Mar 09, 2019

blue_eagle_2085 thinks this title is suitable for 13 years and over

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BooksandThings thinks this title is suitable for 12 years and over

Jan 17, 2019

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Jan 07, 2019

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Nov 10, 2018

Mr_Han thinks this title is suitable for 14 years and over

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Add Notices
Mar 09, 2019

Sexual Content: Nothing actually happens but it's implied.

Mar 09, 2019

Violence: Shootings, police brutality

Mar 09, 2019

Coarse Language: Lots of curse words.

Aug 27, 2017

Violence: Witness of murder

Aug 01, 2017

Violence: police shooting, vivid description of a friend's death

Aug 01, 2017

Coarse Language: extreme profanity, but not to the extent that teenagers can't handle

Apr 18, 2017

Violence: Police brutality, domestic violence


Add a Summary
Feb 08, 2019

Starr, the young lady, had a somewhat difficult life. In school she was one person but at home and in her neighborhood she was another. One weekend she went out with her friend. Then she saw an old friend,Khalil, and they just danced. Khalil and Starr then left the party and Khalil was driving Starr home. They got pulled over and the officer had Khalil come out the car while Starr had her hands on the dashboard because her father had taught her what to do in case of these things since she is black. Khalil was joking around and reached into the car and the officer got scared and shot him. That's where it started, Starr was very upset and scared. She was scared to talk about what happened since Khalil was in a gang and the gang would come after her even if the main one was her uncle. A lot happened after that but Starr got the courage and finally stood for what was right.

Apr 18, 2017

Starr Carter is a girl with a foot in two worlds. By day, she attends Williamson, a suburban prep school where she is one of only two black students in her year. In the evening, she goes home to Garden Heights, the city’s poor, black neighbourhood, where she has lived all her life. She is one person at home and another person at school, because she can’t be too “bougie” in the neighbourhood, or too “ghetto” at school. But the wall she has carefully built between her two selves begins to crumble when she is the only witness to a police officer shooting and killing her childhood friend, Khalil. The killing gains national headlines as protestors take to the streets to protest the murder of yet another unarmed black boy. In the day’s following Khalil’s death, Starr faces a choice between remaining silent, and speaking up. But even if she can find her voice, will it be enough to get justice for Khalil?

SPL_Brittany Apr 09, 2017

"Sometimes you can do everything right and things will still go wrong. The key is to never stop doing right."

Sixteen year old Starr moves between two worlds: the poor neighbourhood where she lives and the affluent high school she attends. The uneasy balance is shattered when she becomes a witness to the fatal shooting of her childhood best friend Khalil, at the hands of a police officer. Khalil was black, unarmed, and doing nothing wrong.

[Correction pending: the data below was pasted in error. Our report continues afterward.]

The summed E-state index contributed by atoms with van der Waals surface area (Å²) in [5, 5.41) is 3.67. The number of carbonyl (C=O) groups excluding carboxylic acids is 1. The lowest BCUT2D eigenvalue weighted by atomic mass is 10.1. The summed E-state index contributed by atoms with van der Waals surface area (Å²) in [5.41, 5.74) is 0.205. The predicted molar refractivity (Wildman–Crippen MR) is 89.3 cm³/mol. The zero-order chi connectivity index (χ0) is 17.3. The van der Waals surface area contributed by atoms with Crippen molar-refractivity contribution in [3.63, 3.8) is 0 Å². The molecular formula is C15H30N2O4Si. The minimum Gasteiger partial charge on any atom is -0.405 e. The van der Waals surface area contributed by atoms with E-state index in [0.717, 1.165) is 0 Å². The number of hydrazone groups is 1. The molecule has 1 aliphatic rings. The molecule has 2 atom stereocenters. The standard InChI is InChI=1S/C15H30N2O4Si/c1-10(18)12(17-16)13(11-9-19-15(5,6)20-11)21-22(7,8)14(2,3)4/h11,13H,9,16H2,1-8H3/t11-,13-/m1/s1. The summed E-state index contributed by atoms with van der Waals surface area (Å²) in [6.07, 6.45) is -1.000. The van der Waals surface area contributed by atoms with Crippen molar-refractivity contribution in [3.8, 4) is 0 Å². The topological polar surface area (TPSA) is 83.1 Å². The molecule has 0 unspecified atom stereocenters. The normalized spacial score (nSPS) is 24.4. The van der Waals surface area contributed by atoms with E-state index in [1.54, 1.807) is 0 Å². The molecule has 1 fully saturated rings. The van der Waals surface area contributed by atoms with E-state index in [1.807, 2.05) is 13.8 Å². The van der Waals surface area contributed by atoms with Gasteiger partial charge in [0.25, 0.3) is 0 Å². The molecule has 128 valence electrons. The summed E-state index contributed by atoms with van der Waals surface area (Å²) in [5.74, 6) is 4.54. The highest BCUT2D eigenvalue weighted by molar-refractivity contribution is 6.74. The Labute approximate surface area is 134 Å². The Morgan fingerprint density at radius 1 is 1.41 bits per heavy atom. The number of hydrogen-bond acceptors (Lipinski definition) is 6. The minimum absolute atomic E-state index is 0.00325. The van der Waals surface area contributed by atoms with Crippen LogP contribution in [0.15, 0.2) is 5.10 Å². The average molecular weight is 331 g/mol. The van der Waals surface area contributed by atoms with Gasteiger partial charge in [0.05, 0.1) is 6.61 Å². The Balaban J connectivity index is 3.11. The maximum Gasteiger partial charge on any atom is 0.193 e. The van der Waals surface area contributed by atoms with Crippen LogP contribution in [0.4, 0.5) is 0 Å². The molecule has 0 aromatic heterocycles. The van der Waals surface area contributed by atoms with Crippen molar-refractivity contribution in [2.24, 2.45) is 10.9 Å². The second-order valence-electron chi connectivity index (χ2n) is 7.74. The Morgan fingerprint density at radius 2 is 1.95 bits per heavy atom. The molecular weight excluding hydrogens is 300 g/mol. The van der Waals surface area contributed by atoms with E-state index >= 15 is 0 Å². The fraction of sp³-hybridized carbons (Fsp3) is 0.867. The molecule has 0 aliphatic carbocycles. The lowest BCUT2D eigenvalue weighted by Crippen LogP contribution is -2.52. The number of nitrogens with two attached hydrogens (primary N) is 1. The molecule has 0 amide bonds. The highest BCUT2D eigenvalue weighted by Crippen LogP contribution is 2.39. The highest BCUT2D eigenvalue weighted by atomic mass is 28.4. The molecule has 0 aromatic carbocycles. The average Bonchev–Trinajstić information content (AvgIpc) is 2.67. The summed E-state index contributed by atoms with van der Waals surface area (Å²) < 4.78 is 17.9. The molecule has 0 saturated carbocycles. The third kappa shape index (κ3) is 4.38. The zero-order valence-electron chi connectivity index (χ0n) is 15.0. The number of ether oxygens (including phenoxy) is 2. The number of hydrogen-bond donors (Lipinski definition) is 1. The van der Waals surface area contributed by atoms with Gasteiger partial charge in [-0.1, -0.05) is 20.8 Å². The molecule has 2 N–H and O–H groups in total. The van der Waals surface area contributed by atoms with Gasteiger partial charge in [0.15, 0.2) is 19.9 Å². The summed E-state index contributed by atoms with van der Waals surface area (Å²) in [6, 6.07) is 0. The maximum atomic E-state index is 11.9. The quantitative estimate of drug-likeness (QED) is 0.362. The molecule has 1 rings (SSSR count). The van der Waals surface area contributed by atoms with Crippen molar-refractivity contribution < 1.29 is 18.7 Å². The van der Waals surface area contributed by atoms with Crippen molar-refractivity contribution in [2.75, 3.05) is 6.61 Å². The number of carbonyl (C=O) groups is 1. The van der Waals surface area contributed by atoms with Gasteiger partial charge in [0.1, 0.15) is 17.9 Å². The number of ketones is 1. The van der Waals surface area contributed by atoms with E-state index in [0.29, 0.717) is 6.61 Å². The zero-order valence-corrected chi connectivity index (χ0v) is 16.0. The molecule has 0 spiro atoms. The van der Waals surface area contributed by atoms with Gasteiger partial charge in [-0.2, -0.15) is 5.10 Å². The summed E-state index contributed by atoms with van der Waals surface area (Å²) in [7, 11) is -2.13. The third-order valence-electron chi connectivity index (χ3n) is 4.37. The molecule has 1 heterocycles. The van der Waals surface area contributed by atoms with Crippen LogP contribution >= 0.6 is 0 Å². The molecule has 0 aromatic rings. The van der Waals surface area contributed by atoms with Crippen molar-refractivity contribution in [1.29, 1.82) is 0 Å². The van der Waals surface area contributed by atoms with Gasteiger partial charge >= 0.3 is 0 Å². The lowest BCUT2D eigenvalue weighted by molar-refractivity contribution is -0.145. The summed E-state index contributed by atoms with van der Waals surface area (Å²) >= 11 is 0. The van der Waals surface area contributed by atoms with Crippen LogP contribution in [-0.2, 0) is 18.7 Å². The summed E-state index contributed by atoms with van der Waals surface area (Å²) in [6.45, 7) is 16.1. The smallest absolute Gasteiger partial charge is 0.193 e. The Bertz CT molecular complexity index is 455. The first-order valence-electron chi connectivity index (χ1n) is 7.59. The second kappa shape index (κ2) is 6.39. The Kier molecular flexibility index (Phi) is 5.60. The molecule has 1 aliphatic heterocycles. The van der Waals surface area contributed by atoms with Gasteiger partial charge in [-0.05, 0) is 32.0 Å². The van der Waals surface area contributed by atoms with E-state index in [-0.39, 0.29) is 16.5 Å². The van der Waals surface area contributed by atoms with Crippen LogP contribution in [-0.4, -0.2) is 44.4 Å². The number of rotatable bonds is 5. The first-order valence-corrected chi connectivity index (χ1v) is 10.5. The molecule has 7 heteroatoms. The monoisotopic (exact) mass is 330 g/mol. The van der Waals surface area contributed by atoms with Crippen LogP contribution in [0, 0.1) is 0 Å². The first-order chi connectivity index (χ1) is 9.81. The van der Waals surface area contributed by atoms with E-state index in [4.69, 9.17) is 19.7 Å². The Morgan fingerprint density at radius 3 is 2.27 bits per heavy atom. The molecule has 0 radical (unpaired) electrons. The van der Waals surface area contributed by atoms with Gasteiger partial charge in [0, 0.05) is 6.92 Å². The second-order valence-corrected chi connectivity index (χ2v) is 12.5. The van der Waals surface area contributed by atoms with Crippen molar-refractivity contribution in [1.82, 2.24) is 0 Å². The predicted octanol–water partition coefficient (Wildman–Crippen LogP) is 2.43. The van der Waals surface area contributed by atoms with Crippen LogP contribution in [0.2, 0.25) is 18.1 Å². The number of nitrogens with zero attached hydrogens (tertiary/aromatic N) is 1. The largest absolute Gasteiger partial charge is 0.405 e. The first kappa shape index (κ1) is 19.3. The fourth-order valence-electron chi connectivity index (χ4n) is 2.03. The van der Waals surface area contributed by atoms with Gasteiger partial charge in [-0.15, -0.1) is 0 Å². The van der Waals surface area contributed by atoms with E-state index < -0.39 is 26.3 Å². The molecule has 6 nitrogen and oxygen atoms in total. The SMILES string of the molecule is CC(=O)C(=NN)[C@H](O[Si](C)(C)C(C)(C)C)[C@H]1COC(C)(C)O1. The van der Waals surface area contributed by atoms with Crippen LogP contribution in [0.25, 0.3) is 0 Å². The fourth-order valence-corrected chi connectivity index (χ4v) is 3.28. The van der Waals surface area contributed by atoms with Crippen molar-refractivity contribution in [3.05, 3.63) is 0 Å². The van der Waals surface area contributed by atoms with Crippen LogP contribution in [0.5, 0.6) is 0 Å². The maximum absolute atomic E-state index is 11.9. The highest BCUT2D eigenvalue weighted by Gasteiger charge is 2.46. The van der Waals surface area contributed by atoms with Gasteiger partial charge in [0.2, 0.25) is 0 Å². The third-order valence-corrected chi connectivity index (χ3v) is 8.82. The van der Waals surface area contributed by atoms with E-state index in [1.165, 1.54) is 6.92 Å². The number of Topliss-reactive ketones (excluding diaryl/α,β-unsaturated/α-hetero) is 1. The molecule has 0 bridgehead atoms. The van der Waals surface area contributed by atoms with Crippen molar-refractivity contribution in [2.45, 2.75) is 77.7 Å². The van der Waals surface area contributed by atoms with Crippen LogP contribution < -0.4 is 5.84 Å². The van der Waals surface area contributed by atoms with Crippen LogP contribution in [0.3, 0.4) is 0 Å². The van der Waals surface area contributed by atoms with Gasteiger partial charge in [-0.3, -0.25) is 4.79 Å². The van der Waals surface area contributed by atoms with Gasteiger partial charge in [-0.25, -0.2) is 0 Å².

Soon afterwards, the media gains interest, and Khalil’s death becomes a national headline. Some are calling him a thug, a gangbanger even a drug dealer. While the police don’t seem interested in finding out what really happened, rioting begins and protesters take to the streets in Khalil’s name, as his death ignites long held tensions between the black community and their treatment by the police.

Throughout, Starr struggles with her identity as her two worlds collide. Her fear is palpable as she confronts system that she knows is working against her. She’s afraid to speak out yet worries that if she does not Khalil’s murderer could escape justice. Will she find her voice for Khalil?

Angie Thomas writes a beautiful, timely and emotionally charged novel about a teenage girl dealing with very real and complex relationships. Thomas confronts issues of race and class sending an incredibly powerful message to readers as well as those wanting to understand the blacklivesmatter movement. Her writing style and characters will engage you from page one, and will have readers falling in love with the entire Carter family. An engrossing and refreshing read, it is hard to believe that this is Thomas’s first novel, already the rights have been given for this to be made into a feature film.


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CMLibrary_gjd_0 Mar 24, 2019

pg 17 But even if I grew up in it, I wouldn't understand fighting over streets nobody owns.

pg 65 Khalil matters to us, not the stuff he did

pg 165 Her words (Mom) used to have power. If she said it was fine, it was fine. But after you've held two people as they took their last breaths, words like that don't mean shit anymore.

Jan 08, 2019

We let people say stuff, and they say it so much that it becomes okay to them and normal for us. What's the point of having a voice if you're gonna be silent in those moments you shouldn't be?

Apr 18, 2017

It seems like they always talk about what he may have said, what he may have done, what he may not have done. I didn’t know a dead person could be charged in his own murder, you know?